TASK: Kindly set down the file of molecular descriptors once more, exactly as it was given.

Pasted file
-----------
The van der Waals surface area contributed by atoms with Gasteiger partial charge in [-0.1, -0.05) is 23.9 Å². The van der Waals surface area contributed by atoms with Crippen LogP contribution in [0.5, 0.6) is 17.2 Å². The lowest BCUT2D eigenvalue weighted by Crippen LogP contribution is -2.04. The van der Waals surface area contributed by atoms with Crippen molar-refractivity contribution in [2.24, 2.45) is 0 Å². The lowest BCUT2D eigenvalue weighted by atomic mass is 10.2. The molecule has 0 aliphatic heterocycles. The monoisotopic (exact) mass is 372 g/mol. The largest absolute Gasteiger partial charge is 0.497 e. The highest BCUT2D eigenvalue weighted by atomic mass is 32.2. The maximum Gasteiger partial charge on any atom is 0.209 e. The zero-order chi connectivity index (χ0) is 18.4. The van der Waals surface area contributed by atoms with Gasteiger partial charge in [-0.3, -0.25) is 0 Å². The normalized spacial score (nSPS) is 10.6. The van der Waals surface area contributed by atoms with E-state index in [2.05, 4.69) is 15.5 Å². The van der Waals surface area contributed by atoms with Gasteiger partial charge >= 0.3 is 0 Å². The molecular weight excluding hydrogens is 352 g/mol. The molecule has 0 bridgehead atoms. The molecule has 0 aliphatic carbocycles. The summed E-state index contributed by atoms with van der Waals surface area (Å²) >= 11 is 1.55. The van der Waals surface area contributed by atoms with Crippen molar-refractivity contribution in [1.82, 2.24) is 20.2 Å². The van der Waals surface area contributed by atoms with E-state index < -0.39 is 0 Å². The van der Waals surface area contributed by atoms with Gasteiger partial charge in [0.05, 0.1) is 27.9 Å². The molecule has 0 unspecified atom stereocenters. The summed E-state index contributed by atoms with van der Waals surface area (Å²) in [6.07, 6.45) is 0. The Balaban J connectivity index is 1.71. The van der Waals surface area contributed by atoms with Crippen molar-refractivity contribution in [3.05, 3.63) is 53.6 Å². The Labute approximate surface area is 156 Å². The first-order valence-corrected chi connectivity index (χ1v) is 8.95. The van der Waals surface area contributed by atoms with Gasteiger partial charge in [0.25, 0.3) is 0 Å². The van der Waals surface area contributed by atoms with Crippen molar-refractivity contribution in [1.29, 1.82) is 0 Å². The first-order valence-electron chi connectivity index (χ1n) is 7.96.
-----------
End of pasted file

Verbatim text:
The van der Waals surface area contributed by atoms with Gasteiger partial charge in [-0.1, -0.05) is 23.9 Å². The van der Waals surface area contributed by atoms with Crippen LogP contribution in [0.5, 0.6) is 17.2 Å². The lowest BCUT2D eigenvalue weighted by Crippen LogP contribution is -2.04. The van der Waals surface area contributed by atoms with Crippen molar-refractivity contribution in [2.24, 2.45) is 0 Å². The lowest BCUT2D eigenvalue weighted by atomic mass is 10.2. The molecule has 0 aliphatic heterocycles. The monoisotopic (exact) mass is 372 g/mol. The largest absolute Gasteiger partial charge is 0.497 e. The highest BCUT2D eigenvalue weighted by atomic mass is 32.2. The maximum Gasteiger partial charge on any atom is 0.209 e. The zero-order chi connectivity index (χ0) is 18.4. The van der Waals surface area contributed by atoms with Gasteiger partial charge in [-0.3, -0.25) is 0 Å². The normalized spacial score (nSPS) is 10.6. The van der Waals surface area contributed by atoms with E-state index in [2.05, 4.69) is 15.5 Å². The van der Waals surface area contributed by atoms with Gasteiger partial charge >= 0.3 is 0 Å². The molecular weight excluding hydrogens is 352 g/mol. The molecule has 0 bridgehead atoms. The molecule has 0 aliphatic carbocycles. The summed E-state index contributed by atoms with van der Waals surface area (Å²) >= 11 is 1.55. The van der Waals surface area contributed by atoms with Crippen molar-refractivity contribution in [1.82, 2.24) is 20.2 Å². The van der Waals surface area contributed by atoms with E-state index < -0.39 is 0 Å². The van der Waals surface area contributed by atoms with Gasteiger partial charge in [0.05, 0.1) is 27.9 Å². The molecule has 0 unspecified atom stereocenters. The summed E-state index contributed by atoms with van der Waals surface area (Å²) in [6.07, 6.45) is 0. The Balaban J connectivity index is 1.71. The van der Waals surface area contributed by atoms with Crippen molar-refractivity contribution in [3.05, 3.63) is 53.6 Å². The Labute approximate surface area is 156 Å². The first-order valence-corrected chi connectivity index (χ1v) is 8.95. The van der Waals surface area contributed by atoms with Gasteiger partial charge in [0.25, 0.3) is 0 Å². The van der Waals surface area contributed by atoms with Crippen molar-refractivity contribution in [1.29, 1.82) is 0 Å². The first-order valence-electron chi connectivity index (χ1n) is 7.96.